How to choose the right home loan in Australia
There are different kind of mortgage loans available and all have their very own set of advantages and disadvantages which we’re going to look at in turn.
Buying a property is one of the biggest financial commitments a person can make. Whether it’s your first home, a bigger home or an investment property, it's a very exciting time. But it can also become a very stressful time with all the different kinds of mortgage loans available to Australians. Choosing the right loan can be daunting and confusing and that’s what we’re here to help you do.
#1) Fixed-rate home loans
Advantages of fixed-rate home loans
A fixed-rate home loan locks the interest rate of the loan for a given period of time. This means that you will pay the same instalment every month, irrespective of interest rate fluctuations.
This type of home loan gives you cash flow certainty. It makes it much easier to budget as you are certain of the amount you will need to pay towards your mortgage every month. For a lot of people, it offers great peace of mind.
Disadvantages of fixed-rate home loans
The main disadvantage of a fixed home loan is that the loans are quite inflexible and are generally more expensive since you can’t benefit from improving interest rates. If there are any interest rate decreases over the timeframe of your loan you will not benefit from it.
Most banks offer a certain period for the fixed rate, from one to five years. After this period, you can choose to continue with the fixed rate or you can switch to another option. Be certain to check what your options would be after the fixed term period. Lenders often charge a break-cost fee if you want to switch to another type of home loan.
#2) Variable rate home loans
For most home buyers this the loan of choice when it comes to mortgages. This type of loan relies on the Reserve Bank of Australia, who determine the cash rate and subsequently the fluctuation of interest rates. This means that borrowers could have lower repayment on some months, but if rates rise so will their monthly payments.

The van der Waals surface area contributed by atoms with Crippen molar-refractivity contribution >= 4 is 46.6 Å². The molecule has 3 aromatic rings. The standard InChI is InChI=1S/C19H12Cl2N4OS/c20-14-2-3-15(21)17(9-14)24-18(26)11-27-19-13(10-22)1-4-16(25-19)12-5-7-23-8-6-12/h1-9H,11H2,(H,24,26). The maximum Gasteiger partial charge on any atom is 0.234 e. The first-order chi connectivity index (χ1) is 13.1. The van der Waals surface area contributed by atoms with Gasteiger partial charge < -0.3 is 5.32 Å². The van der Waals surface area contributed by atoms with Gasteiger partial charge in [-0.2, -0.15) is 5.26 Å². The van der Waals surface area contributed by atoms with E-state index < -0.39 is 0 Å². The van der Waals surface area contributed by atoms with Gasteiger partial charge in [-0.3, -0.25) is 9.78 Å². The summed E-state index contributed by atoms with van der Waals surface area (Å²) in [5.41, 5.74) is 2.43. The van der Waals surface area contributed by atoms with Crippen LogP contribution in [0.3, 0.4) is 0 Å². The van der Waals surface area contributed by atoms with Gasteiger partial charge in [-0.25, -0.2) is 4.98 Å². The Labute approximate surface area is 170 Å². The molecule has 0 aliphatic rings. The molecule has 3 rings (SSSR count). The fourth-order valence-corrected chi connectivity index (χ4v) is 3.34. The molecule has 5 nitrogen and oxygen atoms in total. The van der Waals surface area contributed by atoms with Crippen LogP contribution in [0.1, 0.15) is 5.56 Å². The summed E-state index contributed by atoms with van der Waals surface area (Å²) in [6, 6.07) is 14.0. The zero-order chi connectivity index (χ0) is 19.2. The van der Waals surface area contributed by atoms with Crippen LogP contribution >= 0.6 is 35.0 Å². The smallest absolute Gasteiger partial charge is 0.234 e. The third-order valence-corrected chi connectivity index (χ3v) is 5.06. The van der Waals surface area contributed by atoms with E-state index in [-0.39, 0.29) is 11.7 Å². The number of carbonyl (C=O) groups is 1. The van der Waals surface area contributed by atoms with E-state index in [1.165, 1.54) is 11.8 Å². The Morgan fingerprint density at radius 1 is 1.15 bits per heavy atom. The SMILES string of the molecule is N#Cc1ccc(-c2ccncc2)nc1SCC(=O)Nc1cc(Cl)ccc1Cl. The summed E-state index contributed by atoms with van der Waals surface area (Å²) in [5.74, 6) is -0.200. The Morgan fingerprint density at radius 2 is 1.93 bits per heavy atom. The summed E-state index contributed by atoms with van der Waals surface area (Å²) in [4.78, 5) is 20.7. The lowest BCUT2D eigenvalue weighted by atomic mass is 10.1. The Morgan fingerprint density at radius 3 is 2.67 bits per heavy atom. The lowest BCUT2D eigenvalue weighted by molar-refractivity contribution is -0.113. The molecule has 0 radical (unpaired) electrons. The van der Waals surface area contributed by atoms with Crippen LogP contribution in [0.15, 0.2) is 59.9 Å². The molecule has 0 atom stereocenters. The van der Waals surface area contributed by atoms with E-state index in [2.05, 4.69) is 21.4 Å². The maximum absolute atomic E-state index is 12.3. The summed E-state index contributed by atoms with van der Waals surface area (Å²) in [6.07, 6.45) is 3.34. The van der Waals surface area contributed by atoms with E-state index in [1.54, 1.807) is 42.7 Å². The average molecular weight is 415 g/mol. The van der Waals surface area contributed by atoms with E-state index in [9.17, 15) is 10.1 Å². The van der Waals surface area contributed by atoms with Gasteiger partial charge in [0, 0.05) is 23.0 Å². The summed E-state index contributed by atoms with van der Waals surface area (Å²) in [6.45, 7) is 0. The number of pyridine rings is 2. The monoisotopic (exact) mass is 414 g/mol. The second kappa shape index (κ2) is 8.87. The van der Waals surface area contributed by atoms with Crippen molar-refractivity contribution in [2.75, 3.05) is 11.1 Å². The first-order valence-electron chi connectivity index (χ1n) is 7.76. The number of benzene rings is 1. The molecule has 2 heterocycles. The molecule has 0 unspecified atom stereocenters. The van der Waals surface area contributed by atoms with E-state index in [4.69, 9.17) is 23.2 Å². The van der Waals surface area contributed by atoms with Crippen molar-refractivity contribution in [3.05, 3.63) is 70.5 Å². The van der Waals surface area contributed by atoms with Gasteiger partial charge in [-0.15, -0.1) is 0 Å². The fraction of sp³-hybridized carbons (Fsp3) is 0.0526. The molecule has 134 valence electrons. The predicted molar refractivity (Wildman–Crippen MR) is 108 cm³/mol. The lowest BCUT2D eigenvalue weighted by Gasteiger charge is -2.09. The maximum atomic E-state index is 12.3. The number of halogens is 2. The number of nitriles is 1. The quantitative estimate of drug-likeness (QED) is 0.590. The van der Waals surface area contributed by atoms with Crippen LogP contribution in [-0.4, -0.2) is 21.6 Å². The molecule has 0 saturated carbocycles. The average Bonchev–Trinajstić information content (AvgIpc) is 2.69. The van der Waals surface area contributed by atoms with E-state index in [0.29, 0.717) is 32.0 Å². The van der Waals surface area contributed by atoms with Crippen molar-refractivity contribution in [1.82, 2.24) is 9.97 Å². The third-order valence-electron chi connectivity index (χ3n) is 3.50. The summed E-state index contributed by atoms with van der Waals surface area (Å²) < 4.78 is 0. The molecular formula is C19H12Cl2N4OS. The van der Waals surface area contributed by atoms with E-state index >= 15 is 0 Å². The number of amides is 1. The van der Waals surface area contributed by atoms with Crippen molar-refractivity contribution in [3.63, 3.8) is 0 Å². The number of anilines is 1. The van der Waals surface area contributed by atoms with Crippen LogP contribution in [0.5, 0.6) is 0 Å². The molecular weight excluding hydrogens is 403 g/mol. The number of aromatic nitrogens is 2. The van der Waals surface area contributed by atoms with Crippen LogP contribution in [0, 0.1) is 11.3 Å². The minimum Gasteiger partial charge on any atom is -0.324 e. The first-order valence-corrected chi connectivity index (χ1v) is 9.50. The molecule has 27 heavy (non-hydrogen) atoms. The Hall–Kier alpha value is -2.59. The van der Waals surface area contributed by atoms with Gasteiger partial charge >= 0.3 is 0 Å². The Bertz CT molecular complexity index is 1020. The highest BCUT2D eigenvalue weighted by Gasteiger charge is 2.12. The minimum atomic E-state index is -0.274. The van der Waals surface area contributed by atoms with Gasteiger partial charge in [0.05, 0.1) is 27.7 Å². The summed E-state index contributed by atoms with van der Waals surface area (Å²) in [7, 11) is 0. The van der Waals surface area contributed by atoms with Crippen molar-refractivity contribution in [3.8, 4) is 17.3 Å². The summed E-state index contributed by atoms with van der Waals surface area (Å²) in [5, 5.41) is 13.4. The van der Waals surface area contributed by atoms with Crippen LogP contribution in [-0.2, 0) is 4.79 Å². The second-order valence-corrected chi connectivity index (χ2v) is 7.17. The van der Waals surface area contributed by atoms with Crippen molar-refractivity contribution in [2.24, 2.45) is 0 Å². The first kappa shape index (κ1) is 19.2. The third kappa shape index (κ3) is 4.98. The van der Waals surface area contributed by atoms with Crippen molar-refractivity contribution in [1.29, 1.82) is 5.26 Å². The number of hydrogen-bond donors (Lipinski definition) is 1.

Although this can seem like a gamble to some, many borrowers choose this option because variable home loans usually give you other advantages. The extra repayment facility allows you to pay more than your normal monthly instalments. This will save you money on the interest of the loan and shorten the length of the loan.
If you do make additional payments on your mortgage, you can borrow some of the money you already paid. This can be used for any purpose, from home upgrades and a new car to a family holiday or even consolidating debts. There are no restrictions as to how you can use this money.
Variable home loans usually do not have break-cost fees. Should you wish to refinance your property this home loan option would not incur any additional costs.
#3) Split interest rate loans
If you find it difficult to choose between variable and fixed interest rate mortgages, another option available is to choose a split-interest rate loan. This is a loan feature that enables you to split your loan into separate accounts that attract different interest rates. You can choose how much you would like to allocate to each account, depending it is allowed by your lender.
This means that a certain portion of your home loan will be subject to a fixed rate, while the other portion will fall under the variable interest rate loan. You will be able to take advantage of the usual features of a variable interest rate loan on the portion of your mortgage that falls under the variable part.
#4) Low-deposit home loans